The world prior to pre and post World War II has been quite contrasting, especially in terms of global leadership. For almost two centuries, the Europeans dominated world politics, but the end of the second Great War marked the rise of the United States of America, who continues its dominance increasingly till date.
Post war, top 44 countries met to decide the fate of global trade at the Bretton Woods Conference, during which, Master of Modern Economics, John Maynard Keynes proposed the creation of a global currency called Bancor. He suggested that countries use this currency for import and exports internationally. However, as the Americans had to tighten their grip over global politics, President Franklin Roosevelt made the world agree on the adoption of the US Dollar as the global currency, and rest is history.
Global acceptance of USD led to the exponential rise of the United States, which has carried over to date. Those who opposed it were put to rest, and the rest has lost any control whatsoever. However, after 75 years of its dominance, which some even call oppression, the USD has met its fiercest rival in Bitcoin.
On 3rd January 2009, when the world was facing the shock of the economic crisis which began in the preceding year, Satoshi Nakamoto, a pseudonymous computer scientist created the world’s first cryptocurrency, Bitcoin. At first, it was discarded as another internet bubble, but within ten years of its existence, it has become on the greatest success stories of the 21st Century.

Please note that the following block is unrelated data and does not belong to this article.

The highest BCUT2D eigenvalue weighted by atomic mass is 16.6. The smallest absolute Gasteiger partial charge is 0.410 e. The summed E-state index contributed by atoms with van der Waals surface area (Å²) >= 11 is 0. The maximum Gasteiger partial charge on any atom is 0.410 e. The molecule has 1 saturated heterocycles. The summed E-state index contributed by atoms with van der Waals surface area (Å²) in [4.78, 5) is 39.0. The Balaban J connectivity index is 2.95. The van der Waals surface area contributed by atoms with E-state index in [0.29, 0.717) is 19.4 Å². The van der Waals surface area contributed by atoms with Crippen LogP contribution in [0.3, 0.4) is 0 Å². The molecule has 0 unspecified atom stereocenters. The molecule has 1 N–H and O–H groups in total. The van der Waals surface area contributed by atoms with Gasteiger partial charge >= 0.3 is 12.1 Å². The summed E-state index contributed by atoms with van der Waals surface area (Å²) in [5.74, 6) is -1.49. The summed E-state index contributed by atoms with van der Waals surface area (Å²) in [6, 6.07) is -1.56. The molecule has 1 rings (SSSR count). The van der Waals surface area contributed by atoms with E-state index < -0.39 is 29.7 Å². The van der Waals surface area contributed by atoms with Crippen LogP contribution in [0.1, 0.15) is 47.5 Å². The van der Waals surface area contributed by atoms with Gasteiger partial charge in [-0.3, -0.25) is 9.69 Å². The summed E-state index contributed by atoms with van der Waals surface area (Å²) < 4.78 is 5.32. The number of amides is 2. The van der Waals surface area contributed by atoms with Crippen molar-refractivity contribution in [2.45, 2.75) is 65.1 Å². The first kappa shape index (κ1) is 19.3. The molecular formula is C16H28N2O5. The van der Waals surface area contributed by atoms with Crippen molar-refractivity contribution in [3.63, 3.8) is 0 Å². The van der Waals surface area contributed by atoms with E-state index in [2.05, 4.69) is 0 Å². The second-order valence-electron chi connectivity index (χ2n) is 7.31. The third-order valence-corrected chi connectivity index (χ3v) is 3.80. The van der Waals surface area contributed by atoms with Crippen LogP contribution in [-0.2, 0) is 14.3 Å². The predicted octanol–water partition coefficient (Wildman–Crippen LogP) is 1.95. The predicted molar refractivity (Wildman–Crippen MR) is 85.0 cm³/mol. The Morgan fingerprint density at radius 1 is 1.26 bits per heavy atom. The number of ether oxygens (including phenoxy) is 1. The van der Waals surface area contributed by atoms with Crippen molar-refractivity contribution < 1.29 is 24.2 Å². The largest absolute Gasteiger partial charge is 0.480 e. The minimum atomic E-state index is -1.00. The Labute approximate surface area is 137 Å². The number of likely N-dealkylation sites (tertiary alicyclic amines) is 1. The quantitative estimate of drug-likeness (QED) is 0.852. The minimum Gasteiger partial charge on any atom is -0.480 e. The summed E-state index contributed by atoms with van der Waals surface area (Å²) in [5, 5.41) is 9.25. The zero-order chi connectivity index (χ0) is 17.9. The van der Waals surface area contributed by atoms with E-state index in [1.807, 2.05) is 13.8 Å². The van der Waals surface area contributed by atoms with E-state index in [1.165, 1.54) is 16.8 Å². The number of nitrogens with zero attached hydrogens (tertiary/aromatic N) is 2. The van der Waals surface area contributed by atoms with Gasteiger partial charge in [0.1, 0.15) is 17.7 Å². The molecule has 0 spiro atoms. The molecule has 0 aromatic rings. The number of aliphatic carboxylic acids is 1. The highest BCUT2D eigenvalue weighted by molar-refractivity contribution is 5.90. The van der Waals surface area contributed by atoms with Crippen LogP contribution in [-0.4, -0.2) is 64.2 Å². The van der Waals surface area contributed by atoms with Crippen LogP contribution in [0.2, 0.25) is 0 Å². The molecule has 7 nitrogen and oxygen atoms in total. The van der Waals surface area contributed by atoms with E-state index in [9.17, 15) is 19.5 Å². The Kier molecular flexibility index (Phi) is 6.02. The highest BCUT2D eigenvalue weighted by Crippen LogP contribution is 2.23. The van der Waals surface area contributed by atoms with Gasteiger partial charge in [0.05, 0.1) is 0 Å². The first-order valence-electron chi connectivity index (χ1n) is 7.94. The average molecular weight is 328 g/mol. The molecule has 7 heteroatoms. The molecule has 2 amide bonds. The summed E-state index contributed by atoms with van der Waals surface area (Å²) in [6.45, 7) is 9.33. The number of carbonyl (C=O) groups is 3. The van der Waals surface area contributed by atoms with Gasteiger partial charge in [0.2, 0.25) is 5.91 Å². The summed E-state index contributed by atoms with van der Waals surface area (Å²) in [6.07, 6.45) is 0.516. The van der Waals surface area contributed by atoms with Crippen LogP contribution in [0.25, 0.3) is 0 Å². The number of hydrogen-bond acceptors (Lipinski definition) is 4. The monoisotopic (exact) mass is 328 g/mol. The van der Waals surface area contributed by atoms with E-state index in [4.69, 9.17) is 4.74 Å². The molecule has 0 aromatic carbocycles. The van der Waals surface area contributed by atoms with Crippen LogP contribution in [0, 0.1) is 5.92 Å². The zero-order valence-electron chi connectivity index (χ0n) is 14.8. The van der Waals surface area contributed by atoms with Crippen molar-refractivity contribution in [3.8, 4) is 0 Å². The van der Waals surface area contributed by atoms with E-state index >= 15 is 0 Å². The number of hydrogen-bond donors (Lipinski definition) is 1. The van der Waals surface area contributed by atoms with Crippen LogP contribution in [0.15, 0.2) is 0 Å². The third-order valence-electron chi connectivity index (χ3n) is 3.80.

Why does it pose a threat to the USD?
Bitcoin is based on revolutionary blockchain technology. In simple terms, the technology takes off the control of authorities over the monetary system, and pass it to the users themselves. The popularity it has managed to garner over a period of time has forced government regulators like central banks, finance ministries, etc. to take them seriously and find ways to regulate them.
Nonetheless, all efforts to control, regulate, or even ban cryptocurrencies have gone in vain. So what’s the next best option? Adopt them! And a few countries like Russia or Venezuela, who are doing so, have found it to be a mode of liberation from the American dominance. How? Quite simple. They have found a new currency to trade with other countries and hence will no longer need the US dollar.
This is what bothers Washington. This is how it’s dominance will decline. If the global economies stop using USD as a medium of exchange, why would they tolerate US interference? Some might argue that the United States, being among the largest consumer markets, is vital for other countries’ exports. But then, it’s important for the US to export goods too. So mere trade balance wouldn’t allow much interference.
Simply, Bitcoin is moving towards being the global currency, especially after several countries in South America and Africa pondering over the fact to adopt it as their reserve currency, replacing the US dollar. If JM Keynes was alive today, he would be happy to see that finally, his proposition is somewhat being accepted.